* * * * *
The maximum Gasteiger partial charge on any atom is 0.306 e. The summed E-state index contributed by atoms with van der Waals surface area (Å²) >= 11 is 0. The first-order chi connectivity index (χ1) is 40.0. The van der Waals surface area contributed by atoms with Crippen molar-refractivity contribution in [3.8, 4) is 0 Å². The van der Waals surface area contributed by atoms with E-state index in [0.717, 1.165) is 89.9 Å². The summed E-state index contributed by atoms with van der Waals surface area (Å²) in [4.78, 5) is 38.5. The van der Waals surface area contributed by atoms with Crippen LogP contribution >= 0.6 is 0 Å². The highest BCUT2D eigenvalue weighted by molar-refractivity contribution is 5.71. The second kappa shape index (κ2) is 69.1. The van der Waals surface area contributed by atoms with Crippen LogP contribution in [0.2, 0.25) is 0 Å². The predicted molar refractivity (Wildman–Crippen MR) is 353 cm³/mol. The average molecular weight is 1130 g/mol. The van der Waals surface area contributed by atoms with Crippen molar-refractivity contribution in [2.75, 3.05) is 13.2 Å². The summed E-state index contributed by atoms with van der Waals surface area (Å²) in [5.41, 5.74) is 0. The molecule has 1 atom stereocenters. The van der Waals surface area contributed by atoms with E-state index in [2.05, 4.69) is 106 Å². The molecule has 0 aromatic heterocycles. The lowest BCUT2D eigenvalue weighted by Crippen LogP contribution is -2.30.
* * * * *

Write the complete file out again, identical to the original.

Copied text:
The maximum Gasteiger partial charge on any atom is 0.306 e. The summed E-state index contributed by atoms with van der Waals surface area (Å²) >= 11 is 0. The first-order chi connectivity index (χ1) is 40.0. The van der Waals surface area contributed by atoms with Crippen molar-refractivity contribution in [3.8, 4) is 0 Å². The van der Waals surface area contributed by atoms with E-state index in [0.717, 1.165) is 89.9 Å². The summed E-state index contributed by atoms with van der Waals surface area (Å²) in [4.78, 5) is 38.5. The van der Waals surface area contributed by atoms with Crippen LogP contribution >= 0.6 is 0 Å². The highest BCUT2D eigenvalue weighted by molar-refractivity contribution is 5.71. The second kappa shape index (κ2) is 69.1. The van der Waals surface area contributed by atoms with Crippen LogP contribution in [0.2, 0.25) is 0 Å². The predicted molar refractivity (Wildman–Crippen MR) is 353 cm³/mol. The average molecular weight is 1130 g/mol. The van der Waals surface area contributed by atoms with Crippen molar-refractivity contribution in [2.75, 3.05) is 13.2 Å². The summed E-state index contributed by atoms with van der Waals surface area (Å²) in [5.41, 5.74) is 0. The molecule has 1 atom stereocenters. The van der Waals surface area contributed by atoms with E-state index in [2.05, 4.69) is 106 Å². The molecule has 0 aromatic heterocycles. The lowest BCUT2D eigenvalue weighted by Crippen LogP contribution is -2.30.